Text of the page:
How to build a Chrome Extension: A beginner's guide

Roughly a 3 minute read by Rob

Chrome Extension Chuck

Overview

The process of creating any Chrome Extension can be broken down into 4 key steps:

  • Declaring a manifest file
  • Loading an unpacked extension into Chrome (for debugging)
  • Writing meta details for your extension as “browser actions
  • Writing code specific to your goals!

In this blog post, I will cover how to create an extension that will communicate with an API and request random Chuck Norris facts.

The manifest.json

A manifest.json file is responsible for telling Chrome how your extension is going to run and what permissions it needs to facilitate this.

Create a new directory for your project and create a `manifest.json` file inside it with the following content:

Now we have a manifest file, we can load our extension into Chrome.

Uploading to Chrome

Open Chrome and visit `chrome://extensions/`, click “Developer mode” (toggle located in the top right corner).

Developer Tools

Choose “Load unpacked extension”, select the folder where you created your manifest file. If your code is valid, you will see your extension appear in the installed list.

Every time you save your project, revisit this tab and refresh the page - doing so will reload your extension with the latest changes!

Browser action

A browser action tells Chrome some basic details about your extension, such as how you would like to load it.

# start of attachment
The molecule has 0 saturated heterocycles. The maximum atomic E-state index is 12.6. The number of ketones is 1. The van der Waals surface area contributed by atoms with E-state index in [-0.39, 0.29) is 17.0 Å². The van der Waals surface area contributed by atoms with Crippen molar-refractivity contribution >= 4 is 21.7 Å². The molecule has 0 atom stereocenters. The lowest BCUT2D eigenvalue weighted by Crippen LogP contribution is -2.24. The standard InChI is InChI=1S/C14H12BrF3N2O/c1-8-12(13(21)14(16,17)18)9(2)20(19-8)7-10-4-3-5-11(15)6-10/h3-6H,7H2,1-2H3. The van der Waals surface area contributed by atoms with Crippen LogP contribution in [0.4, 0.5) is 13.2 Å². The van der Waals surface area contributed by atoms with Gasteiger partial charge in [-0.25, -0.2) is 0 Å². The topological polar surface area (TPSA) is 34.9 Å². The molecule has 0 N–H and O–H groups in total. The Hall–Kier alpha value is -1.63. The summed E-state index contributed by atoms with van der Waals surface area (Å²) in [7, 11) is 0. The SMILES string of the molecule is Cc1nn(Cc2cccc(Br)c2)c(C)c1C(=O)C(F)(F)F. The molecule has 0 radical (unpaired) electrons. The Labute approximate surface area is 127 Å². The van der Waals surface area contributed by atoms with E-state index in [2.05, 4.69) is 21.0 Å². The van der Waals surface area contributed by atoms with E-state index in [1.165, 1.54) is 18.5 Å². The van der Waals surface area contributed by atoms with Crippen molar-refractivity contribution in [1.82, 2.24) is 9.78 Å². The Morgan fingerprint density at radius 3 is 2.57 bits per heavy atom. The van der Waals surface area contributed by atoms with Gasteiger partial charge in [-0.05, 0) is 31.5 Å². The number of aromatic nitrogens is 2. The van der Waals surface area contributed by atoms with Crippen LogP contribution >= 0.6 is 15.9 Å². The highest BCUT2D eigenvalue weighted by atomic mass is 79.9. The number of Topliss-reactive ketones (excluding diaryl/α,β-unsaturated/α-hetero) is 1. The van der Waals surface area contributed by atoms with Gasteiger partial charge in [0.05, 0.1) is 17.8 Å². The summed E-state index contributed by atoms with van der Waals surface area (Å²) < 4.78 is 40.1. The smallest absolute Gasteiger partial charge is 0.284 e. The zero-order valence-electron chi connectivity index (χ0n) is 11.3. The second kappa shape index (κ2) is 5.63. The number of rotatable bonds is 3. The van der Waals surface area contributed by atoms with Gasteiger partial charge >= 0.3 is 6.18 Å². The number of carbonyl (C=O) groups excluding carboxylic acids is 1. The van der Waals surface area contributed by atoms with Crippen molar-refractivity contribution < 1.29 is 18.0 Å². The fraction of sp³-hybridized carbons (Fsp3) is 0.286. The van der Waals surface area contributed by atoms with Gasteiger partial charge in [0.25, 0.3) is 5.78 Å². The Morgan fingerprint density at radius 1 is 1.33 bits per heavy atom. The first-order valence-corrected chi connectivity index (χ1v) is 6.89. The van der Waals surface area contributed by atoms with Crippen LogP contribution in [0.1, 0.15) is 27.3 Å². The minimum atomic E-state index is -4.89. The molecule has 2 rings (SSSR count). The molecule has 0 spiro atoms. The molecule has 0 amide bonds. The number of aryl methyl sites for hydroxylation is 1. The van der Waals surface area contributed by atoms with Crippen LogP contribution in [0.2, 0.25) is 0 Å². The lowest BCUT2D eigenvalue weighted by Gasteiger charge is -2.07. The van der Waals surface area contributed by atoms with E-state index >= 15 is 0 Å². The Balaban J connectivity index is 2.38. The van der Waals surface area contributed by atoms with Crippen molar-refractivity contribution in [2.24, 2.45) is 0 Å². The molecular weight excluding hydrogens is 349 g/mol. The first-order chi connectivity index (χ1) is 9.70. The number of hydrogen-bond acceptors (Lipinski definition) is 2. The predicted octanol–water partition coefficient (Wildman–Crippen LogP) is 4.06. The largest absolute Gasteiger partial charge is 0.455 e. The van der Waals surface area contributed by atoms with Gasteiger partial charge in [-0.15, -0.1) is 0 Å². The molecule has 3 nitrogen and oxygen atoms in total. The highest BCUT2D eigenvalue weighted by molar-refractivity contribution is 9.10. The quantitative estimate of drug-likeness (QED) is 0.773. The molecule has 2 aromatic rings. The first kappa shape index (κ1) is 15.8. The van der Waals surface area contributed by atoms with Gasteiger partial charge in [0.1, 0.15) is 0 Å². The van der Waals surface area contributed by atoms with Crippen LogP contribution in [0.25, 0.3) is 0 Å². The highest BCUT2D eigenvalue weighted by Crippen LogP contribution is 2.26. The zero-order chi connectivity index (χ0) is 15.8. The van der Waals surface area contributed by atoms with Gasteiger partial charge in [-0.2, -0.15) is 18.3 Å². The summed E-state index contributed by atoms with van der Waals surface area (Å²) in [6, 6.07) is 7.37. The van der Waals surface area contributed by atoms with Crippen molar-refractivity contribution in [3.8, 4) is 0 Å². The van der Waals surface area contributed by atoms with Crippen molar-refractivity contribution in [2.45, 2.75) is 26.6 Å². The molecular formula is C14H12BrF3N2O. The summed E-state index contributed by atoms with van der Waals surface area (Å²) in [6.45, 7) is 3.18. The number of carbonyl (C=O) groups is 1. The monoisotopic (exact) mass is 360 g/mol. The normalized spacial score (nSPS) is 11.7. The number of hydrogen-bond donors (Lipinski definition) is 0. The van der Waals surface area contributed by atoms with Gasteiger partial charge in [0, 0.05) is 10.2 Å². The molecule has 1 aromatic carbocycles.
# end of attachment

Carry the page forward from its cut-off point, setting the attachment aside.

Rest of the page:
The “default_icon” is the icon for our Chrome Extension and the “default_title” is the text that appears when you hover over the icon.

The “default_popup” references the HTML file that will be rendered when you click on your extension in the browser.

Permissions

In order for your extension to run, we must declare our intent in the permissions field of the manifest.

For this example, we need to tell Chrome where we intend to get the latest and greatest Chuck Norris facts from. I chose to use api.chucknorris.io as my source of “facts”.

Next steps

Now we need to fill out an HTML template to hold our content. Note the references to a stylesheet and javascript file.

Finally

When you are happy with your styles, it’s time to write some javascript. Our button needs to have an event listener attached and when it is pressed we want to go retrieve a fact from the API.

You can view the source code on my Github.

If you are curious about how to take your extension to the next level then the official documentation is a great place to continue your learning.

And speaking of learning, if you’d like to know more about our development services click here.

Rob is responsible for delivering cutting edge new projects as well as continuously improving some of our longer-lived applications. With an interest in infrastructure as code and being at the forefront of deployment and technical processes he can usually be found telling people that there "is a Docker container for that". In his spare time he loves nothing more than a game of cricket and a night in the pub after.